208            COLUMBIA-VLA JOURNAL OF LAW & THE ARTS            [21:3-4


a work is expressed or which are embodied in an object of neighboring rights (that is, the actual "use") by the members of the public differ in time.


Non-copy-related rights (such as the right of public performance, the right of broadcasting, the right of communication to the public by wire), on the other hand, cover acts through which works and objects of neighboring rights are made available for direct - that is not "deferred" - use (perceiving, studying, watching, listening to) by the members of the public.


Digital transmissions scramble the beautifully arranged, dogmatically duly characterized and justified picture of these two families of rights. They scramble it in two ways.


First, it seems that the commercial dissemination of protected material in digital networks will take place with the application of technological measures which will allow access only if certain conditions are met by the members of the public. It is foreseen that, for example, so-called "software envelopes" will be used.{28} Such an electronic "envelope" contains certain information freely available to the public, without technological protection, such as encryption (hence, its similarity to traditional envelopes on which some information appears but the contents of the letter are only available to the person who has the right to open it). The information identifies the material and the owner of the rights, and indicates the licensing conditions. First, of course, the member of the public who would like to get access to the material should give his subscription number or, in open systems, for example, his credit card number. Then he may study the menu of possible uses indicated on the "envelope." He may learn that at least to a certain extent, he does not have to pay anything for browsing or, perhaps, he has to pay a minimum service charge; that for being able to further study the material, to watch still or moving images or to listen to music or other sounds included in the material, he has to pay a certain amount of money; that for downloading the material on a more permanent basis he has to pay more. Thus, the actual extent of the use is not determined at the moment of making available (uploading) and is not determined by the person or entity alone who or which carries out the act of making available. It is the given member of the public, who, through his "virtual negotiation" with the system, determines the extent of use, and whether the use will be "deferred" (through obtaining a more than transient copy) or direct (such as studying an on-line database, watching on-line moving images, listening to on-line music).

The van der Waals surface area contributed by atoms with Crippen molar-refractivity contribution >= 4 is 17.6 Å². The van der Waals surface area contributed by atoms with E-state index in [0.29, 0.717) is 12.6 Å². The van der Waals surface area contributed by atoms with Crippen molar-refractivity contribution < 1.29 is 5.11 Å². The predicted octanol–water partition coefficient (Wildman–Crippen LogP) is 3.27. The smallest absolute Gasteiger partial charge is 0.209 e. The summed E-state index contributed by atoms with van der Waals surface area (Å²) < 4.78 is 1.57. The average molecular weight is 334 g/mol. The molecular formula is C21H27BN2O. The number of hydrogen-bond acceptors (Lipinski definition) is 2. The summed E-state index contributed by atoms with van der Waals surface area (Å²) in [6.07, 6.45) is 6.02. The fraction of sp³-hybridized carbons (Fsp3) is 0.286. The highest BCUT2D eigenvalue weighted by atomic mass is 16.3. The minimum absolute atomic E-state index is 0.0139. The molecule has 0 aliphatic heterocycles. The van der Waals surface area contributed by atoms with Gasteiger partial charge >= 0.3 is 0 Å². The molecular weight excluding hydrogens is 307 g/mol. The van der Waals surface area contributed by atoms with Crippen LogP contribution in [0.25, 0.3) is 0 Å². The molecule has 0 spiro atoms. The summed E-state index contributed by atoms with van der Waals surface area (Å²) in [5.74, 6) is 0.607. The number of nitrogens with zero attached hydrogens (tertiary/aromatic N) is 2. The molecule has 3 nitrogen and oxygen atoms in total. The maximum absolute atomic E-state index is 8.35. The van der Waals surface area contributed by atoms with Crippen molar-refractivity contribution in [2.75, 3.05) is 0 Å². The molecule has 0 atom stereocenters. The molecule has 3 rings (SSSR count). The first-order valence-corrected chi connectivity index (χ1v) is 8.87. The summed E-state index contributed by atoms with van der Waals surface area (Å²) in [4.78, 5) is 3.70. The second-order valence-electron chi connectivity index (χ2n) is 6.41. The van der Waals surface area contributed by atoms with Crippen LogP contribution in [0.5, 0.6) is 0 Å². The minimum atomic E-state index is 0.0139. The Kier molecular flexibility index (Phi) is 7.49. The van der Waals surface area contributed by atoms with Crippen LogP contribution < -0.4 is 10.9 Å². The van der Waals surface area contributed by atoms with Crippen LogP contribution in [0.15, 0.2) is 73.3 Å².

Second, with digital transmissions, some hybrid forms of "making available" emerge which do not respect the pre-established border between copy-related and non-copy-related rights. It is also sufficient to refer to the fact that on-line uses in such digital systems do involve - as an indispensable step - obtaining temporary copies.


It is, therefore, not a surprise that when the study started on the question of which existing rights might be applied to cover digital transmissions, the various countries did not find themselves necessarily on the same side of the copy-related rights/non-copy-related rights border. Two major trends emerged: one trying to base the solution on the